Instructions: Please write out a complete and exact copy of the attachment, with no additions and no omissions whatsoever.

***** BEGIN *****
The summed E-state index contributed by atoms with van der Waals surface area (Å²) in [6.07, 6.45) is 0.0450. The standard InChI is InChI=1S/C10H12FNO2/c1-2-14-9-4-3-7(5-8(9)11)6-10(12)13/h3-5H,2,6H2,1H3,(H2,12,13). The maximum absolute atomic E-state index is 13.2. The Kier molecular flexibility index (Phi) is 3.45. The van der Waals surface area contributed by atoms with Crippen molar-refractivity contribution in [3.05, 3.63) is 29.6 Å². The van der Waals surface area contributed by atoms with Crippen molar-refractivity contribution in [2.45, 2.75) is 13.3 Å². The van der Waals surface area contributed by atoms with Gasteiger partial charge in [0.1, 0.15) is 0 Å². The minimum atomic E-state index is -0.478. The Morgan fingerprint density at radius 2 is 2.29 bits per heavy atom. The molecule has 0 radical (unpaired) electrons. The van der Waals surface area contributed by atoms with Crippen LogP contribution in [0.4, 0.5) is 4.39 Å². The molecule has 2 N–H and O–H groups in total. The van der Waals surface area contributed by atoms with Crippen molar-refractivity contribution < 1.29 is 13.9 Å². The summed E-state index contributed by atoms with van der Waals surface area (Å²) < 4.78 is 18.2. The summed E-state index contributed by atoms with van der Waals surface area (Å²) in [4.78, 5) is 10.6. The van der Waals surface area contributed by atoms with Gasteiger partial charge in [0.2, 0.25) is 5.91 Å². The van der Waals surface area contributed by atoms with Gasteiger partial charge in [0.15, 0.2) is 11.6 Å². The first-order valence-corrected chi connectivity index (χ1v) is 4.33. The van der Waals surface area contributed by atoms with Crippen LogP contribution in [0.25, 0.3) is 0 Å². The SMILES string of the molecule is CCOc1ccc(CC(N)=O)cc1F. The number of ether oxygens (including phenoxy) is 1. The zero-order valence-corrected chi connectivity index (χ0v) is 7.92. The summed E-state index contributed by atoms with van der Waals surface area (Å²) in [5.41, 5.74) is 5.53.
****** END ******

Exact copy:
The summed E-state index contributed by atoms with van der Waals surface area (Å²) in [6.07, 6.45) is 0.0450. The standard InChI is InChI=1S/C10H12FNO2/c1-2-14-9-4-3-7(5-8(9)11)6-10(12)13/h3-5H,2,6H2,1H3,(H2,12,13). The maximum absolute atomic E-state index is 13.2. The Kier molecular flexibility index (Phi) is 3.45. The van der Waals surface area contributed by atoms with Crippen molar-refractivity contribution in [3.05, 3.63) is 29.6 Å². The van der Waals surface area contributed by atoms with Crippen molar-refractivity contribution in [2.45, 2.75) is 13.3 Å². The van der Waals surface area contributed by atoms with Gasteiger partial charge in [0.1, 0.15) is 0 Å². The minimum atomic E-state index is -0.478. The Morgan fingerprint density at radius 2 is 2.29 bits per heavy atom. The molecule has 0 radical (unpaired) electrons. The van der Waals surface area contributed by atoms with Crippen LogP contribution in [0.4, 0.5) is 4.39 Å². The molecule has 2 N–H and O–H groups in total. The van der Waals surface area contributed by atoms with Crippen molar-refractivity contribution < 1.29 is 13.9 Å². The summed E-state index contributed by atoms with van der Waals surface area (Å²) < 4.78 is 18.2. The summed E-state index contributed by atoms with van der Waals surface area (Å²) in [4.78, 5) is 10.6. The van der Waals surface area contributed by atoms with Gasteiger partial charge in [0.2, 0.25) is 5.91 Å². The van der Waals surface area contributed by atoms with Gasteiger partial charge in [0.15, 0.2) is 11.6 Å². The first-order valence-corrected chi connectivity index (χ1v) is 4.33. The van der Waals surface area contributed by atoms with Crippen LogP contribution in [0.25, 0.3) is 0 Å². The SMILES string of the molecule is CCOc1ccc(CC(N)=O)cc1F. The number of ether oxygens (including phenoxy) is 1. The zero-order valence-corrected chi connectivity index (χ0v) is 7.92. The summed E-state index contributed by atoms with van der Waals surface area (Å²) in [5.41, 5.74) is 5.53.